The New York Times has a loooong article on, of all things, fixed gear bikes. In case you are among the 95% of us who have no idea what that means, it refers to a sort-of-crippled bike, without fenders, brakes or even a freewheel (yes, that means that you have to pedal constantly while in motion, and you have to apply back-pedaling force to "brake.") [photo:Harry Campbell]
The lack of amenities is no doubt done to save weight, and/or as a means of looking cool, or, as author Jocko Weyland writes praising the "modernist blending of form and function and a look that matches what they’re made for, which is going really fast on a banked velodrome track." Why the Times chose to devote so much scarce newspaper resources to such a fringe activity is beyond me. It will no doubt further serve to alienate that vast majority of people whose only experience with bicycling is the spandex-clad speeder who screams "ON YOUR LEFT" as (s)he whizzes by you, terrifying your four-year-old and traumatizing your dog.
The article claims that the lovers of fixed gear bikes may be as diverse as the general biking population (which is not saying much in the first place,) but to include "your aunt" as one amongst them, along with "militant vegans who are virtual encyclopedias of arcane bicycle history, [by] thrill-seeking members of renegade bike gangs like Black Label, [by] shopgirls, street racers,..." is perhaps stretching things a tad.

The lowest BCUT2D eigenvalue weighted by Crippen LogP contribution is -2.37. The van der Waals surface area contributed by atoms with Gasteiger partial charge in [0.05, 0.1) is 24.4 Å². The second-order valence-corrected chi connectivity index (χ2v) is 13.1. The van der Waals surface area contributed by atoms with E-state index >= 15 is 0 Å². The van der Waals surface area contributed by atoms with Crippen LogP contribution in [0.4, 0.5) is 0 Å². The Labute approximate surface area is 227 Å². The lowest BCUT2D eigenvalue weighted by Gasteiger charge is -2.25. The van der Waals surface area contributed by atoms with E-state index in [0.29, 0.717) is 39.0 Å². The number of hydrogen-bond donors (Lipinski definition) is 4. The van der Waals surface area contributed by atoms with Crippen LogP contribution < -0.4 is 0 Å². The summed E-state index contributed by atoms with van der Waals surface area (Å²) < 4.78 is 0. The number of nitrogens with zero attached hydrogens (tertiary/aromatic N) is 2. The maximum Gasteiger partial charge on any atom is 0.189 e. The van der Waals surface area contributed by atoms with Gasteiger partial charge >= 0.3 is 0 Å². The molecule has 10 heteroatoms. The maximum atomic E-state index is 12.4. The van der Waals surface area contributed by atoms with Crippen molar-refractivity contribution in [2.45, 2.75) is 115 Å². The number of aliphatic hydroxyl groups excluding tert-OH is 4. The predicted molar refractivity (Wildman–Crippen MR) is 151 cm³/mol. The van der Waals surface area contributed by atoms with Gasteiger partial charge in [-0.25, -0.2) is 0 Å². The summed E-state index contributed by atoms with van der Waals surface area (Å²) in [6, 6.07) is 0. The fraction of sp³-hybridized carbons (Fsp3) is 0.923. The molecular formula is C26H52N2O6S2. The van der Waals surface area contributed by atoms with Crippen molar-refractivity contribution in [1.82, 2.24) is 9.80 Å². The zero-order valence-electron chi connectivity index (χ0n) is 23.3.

I mean why are we glorifying an activity where fans claim to "own the streets," "need a hope and a prayer to stop (remember no brakes)" and spend more than the average Brooklynite's monthly wages on their hunk of metal?
Should the Times not be encouraging instead the use of the bicycle by average folk on their average errands or commutes, both of which are ideally suited to pedal power in this flat and contained city? I live in Park Slope and use my cycle (which has fenders, brakes and a bell as required by the law,) as a means of daily travel. I try to encourage my friends, many of whom own bikes, to do the same. The more of us who do so, the better for the environment and probably for our health. But, as with joining the Park Slope Food Coop, it's difficult to sell people on the idea if the activity is put in a light not desgined to sooth the perceived fears of the middle class...I can just imagine my father saying "but Chandru, it's just not the sort of thing we do, is it?"
Well, it should be. Gentlemen (and Ladies) mount your bikes.